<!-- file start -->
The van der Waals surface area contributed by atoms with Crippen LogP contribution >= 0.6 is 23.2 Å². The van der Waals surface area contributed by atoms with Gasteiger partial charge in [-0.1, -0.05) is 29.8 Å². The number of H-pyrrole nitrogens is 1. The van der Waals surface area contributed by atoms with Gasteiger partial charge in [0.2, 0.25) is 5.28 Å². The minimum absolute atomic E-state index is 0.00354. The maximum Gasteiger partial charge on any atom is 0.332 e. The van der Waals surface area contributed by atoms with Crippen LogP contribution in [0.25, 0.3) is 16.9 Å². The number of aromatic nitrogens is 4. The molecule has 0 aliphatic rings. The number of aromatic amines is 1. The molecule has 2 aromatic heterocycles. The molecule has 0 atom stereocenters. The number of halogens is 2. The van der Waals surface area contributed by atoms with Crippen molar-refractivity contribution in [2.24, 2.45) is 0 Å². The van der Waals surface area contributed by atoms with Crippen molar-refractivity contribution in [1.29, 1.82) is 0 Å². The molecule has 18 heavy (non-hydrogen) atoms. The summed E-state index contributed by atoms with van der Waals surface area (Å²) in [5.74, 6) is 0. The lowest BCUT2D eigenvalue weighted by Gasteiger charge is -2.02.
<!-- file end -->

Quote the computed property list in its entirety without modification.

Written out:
The van der Waals surface area contributed by atoms with Crippen LogP contribution >= 0.6 is 23.2 Å². The van der Waals surface area contributed by atoms with Gasteiger partial charge in [-0.1, -0.05) is 29.8 Å². The number of H-pyrrole nitrogens is 1. The van der Waals surface area contributed by atoms with Gasteiger partial charge in [0.2, 0.25) is 5.28 Å². The minimum absolute atomic E-state index is 0.00354. The maximum Gasteiger partial charge on any atom is 0.332 e. The van der Waals surface area contributed by atoms with Crippen LogP contribution in [0.25, 0.3) is 16.9 Å². The number of aromatic nitrogens is 4. The molecule has 0 aliphatic rings. The number of aromatic amines is 1. The molecule has 2 aromatic heterocycles. The molecule has 0 atom stereocenters. The number of halogens is 2. The van der Waals surface area contributed by atoms with Crippen molar-refractivity contribution in [2.24, 2.45) is 0 Å². The van der Waals surface area contributed by atoms with Crippen molar-refractivity contribution in [1.29, 1.82) is 0 Å². The molecule has 18 heavy (non-hydrogen) atoms. The summed E-state index contributed by atoms with van der Waals surface area (Å²) in [5.74, 6) is 0. The lowest BCUT2D eigenvalue weighted by Gasteiger charge is -2.02.